Delete dict and subdict items of some name

Mitya Sirenef msirenef at
Tue Dec 18 02:09:01 CET 2012

On 12/17/2012 05:00 PM, Dave Angel wrote:
> On 12/17/2012 04:33 PM, Mitya Sirenef wrote:
>> On 12/17/2012 01:30 PM, Tim Chase wrote:
>>> On 12/17/12 11:43, Mitya Sirenef wrote:
>>>> On 12/17/2012 12:27 PM, Gnarlodious wrote:
>>>>> Hello. What I want to do is delete every dictionary key/value
>>>>> of the name 'Favicon' regardless of depth in subdicts, of which
>>>>> there are many. What is the best way to do it?
>>>> Something like this should work:
>>>> def delkey(d, key):
>>>>        if isinstance(d, dict):
>>>>            if key in d: del d[key]
>>>>            for val in d.values():
>>>>                delkey(val, key)
>>> Unless you have something hatefully recursive like
>>>     d = {}
>>>     d["hello"] = d
>>> :-)
>> True -- didn't think of that..!
>> I guess then adding a check 'if val is not d: delkey(val, key)'
>> would take care of it?
> No, that would only cover the self-recursive case.  If there's a dict
> which contains another one, which contains the first, then the recursion
> is indirect, and much harder to check for.
> Checking reliably for arbitrary recursion patterns is tricky, but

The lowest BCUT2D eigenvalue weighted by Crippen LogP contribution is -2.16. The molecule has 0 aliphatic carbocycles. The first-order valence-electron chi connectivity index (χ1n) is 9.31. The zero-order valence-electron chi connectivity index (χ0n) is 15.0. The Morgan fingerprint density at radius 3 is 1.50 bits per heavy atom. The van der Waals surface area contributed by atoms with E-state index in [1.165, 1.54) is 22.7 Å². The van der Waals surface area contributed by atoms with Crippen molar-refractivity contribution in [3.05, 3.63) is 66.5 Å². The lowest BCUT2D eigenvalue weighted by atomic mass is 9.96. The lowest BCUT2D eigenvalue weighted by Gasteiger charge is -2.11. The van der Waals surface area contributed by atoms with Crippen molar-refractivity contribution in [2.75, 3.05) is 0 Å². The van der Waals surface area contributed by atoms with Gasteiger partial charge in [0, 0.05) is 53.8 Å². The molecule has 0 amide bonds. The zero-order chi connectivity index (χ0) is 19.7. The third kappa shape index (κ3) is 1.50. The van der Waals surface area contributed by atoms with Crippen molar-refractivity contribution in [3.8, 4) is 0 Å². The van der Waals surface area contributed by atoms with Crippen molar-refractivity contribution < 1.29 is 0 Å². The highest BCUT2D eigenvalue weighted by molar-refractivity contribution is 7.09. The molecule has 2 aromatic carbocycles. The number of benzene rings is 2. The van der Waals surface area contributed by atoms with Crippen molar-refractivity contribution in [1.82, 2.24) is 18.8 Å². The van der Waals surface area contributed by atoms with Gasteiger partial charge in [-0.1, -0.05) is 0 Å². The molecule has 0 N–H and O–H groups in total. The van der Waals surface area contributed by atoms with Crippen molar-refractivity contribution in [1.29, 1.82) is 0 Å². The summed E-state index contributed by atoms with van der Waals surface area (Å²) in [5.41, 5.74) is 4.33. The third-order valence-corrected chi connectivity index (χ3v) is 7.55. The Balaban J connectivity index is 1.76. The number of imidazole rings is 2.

> do-able.  Most people degenerate into just setting an arbitrary max
> depth.  But I can describe two approaches to this kind of problem.
> 1) build a list of the recursion path at present, and compare against
> the whole path, rather than just the tail.  If there are any matches, quit.
> 2) make the iterator an object, and instantiate two of them.  Then each
> recursive level, iterate the main one once, and the secondary one
> twice.  If the two ever match, you have a loop.  Deciding what to do at
> that point is tricky because you may have processed some nodes multiple
> times already.  But at least it'll terminate, and it doesn't use linear
> memory to do so.  I call this one the lollypop algorithm.

Thanks, this is quite interesting..

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